• What happens to my pension? Cottage? Business?
  • How am I going to get through this?
  • When will I stop feeling sad? Ashamed?
  • How will we split everything?
  • How will we tell the children?
  • What will everyone think?
  • What about the kids?
  • Does it have to be a big court battle?
  • Do we have to sell the house?
  • How am I going to pay the bills?
  • Categories

  • It’s all about the Money!

    On the website, www.divorcechoices.com there was a simple questionnaire on the home page that asked- What is the most important aspect of your divorce?

    A. The children

    B. The emotional transition

    C. The money

    D. The legal issues

    While I would have thought the children would score highest, surprisingly 98% of the +2200 respondents reported MONEY as the number one issue for them. If we think about it, having enough money goes to the root of most people’s fears- they don’t want to be homeless, or they don’t want to live in their parent’s basement forever. Having enough money also supports the quality of the life that they can give their children. Money goes to the root of our identity and how we spend money reflects our individual values.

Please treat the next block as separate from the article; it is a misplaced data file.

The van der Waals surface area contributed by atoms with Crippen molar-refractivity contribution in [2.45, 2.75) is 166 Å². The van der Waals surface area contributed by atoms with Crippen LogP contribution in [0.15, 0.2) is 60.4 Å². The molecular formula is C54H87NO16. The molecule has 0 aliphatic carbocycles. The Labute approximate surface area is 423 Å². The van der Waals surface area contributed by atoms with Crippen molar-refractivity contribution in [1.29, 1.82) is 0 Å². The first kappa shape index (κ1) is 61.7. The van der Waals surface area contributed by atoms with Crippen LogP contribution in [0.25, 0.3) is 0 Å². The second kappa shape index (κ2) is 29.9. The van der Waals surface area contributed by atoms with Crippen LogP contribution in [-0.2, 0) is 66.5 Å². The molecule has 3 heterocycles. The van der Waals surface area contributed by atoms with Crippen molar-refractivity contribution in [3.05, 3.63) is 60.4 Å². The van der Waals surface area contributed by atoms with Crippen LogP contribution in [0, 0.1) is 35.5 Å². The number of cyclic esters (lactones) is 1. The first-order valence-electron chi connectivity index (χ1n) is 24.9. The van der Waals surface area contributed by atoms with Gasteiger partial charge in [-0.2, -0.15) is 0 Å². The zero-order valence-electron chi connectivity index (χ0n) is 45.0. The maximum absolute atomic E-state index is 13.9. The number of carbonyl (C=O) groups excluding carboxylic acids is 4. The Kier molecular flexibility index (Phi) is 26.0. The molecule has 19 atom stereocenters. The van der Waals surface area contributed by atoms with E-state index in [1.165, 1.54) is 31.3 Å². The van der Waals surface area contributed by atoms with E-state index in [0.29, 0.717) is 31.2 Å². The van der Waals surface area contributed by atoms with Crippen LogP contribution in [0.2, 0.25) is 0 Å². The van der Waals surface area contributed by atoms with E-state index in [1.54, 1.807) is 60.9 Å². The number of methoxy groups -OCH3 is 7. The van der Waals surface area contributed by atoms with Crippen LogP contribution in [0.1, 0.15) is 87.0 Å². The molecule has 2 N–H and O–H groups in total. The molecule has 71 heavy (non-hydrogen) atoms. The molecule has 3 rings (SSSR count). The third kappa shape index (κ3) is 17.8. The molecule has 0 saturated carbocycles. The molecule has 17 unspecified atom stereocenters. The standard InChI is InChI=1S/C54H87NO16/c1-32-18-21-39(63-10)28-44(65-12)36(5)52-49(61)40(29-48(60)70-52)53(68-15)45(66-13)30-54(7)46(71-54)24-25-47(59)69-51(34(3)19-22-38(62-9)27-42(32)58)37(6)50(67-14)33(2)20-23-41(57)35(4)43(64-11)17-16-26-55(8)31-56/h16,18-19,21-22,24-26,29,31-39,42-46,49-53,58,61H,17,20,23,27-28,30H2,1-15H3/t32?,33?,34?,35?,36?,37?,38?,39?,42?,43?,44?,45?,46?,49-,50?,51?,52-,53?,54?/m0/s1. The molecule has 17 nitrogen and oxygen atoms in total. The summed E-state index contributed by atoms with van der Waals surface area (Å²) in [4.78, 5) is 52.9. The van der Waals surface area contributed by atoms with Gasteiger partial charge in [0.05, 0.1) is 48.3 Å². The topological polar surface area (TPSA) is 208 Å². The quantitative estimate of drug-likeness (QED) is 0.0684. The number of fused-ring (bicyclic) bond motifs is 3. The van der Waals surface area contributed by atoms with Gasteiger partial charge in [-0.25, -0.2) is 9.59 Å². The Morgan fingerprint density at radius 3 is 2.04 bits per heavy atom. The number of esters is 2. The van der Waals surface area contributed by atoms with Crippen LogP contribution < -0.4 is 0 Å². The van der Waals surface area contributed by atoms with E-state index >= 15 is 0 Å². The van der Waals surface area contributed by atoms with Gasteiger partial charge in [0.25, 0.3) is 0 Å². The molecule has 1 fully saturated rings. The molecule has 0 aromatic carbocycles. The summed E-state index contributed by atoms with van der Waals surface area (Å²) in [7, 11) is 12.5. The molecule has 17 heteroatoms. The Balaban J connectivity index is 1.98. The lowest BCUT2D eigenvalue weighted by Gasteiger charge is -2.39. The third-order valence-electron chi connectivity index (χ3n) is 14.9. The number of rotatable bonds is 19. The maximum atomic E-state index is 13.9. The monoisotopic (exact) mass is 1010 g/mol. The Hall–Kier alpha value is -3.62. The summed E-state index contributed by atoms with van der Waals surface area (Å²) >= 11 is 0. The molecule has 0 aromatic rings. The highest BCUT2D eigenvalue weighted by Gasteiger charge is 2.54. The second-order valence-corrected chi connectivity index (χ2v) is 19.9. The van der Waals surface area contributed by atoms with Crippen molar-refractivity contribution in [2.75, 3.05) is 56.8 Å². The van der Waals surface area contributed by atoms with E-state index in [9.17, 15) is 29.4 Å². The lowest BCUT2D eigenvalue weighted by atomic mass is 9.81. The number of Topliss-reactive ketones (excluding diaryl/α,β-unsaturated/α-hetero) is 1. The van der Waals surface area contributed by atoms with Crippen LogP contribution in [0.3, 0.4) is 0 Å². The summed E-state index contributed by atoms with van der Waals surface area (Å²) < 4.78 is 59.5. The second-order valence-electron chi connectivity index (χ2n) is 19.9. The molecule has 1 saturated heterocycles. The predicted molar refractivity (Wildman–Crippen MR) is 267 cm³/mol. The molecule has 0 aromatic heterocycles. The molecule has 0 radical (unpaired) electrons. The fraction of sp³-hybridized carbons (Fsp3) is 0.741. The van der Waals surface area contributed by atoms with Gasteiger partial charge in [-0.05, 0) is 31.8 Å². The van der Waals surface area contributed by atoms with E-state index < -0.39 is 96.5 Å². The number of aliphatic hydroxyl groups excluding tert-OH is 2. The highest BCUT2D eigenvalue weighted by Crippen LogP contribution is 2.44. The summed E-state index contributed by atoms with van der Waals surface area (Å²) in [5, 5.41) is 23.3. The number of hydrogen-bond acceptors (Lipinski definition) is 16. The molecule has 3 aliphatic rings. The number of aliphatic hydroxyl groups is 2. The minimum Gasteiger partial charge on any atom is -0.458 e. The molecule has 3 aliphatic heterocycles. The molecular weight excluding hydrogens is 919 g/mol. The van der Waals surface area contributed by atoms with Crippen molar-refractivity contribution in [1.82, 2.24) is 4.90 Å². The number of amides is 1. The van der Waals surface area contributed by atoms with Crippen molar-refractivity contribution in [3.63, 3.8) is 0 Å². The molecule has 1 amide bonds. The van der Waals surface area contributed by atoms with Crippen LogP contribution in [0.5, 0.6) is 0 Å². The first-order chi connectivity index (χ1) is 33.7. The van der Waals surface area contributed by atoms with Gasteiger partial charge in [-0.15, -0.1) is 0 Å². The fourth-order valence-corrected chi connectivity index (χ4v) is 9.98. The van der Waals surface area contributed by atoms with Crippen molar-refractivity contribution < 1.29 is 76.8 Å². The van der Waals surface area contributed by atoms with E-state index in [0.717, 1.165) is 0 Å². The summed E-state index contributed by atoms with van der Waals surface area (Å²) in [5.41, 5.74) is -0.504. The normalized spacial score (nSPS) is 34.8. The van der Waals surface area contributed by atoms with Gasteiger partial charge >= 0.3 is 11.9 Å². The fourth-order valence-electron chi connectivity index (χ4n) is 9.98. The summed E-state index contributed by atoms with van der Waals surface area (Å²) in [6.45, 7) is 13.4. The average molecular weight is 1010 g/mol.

But the reality of divorce is that the total family income that supported one household, now has to support two households. The mistaken idea that you should have the same standard of living as when you were married, is just that- mistaken. Simple math tells us that you are likely to have around half of the family income, post-divorce or separation. The sooner you come to understand this sad reality, the sooner you will be able to better negotiate the financial aspect of your separation agreement.

    Money discussions in divorce and separation are not often really about the money. Since we understand that anger is an expression of fear, collaborative professionals are very good at getting to the core concerns of each party so that cooperative solutions can be found that meet both spouse’s needs. A collaborative team is your best support for ensuring that your separation agreement negotiations move through the emotions that come up around your family’s financial security.

    Jackie Ramler, Divorce Financial Specialist


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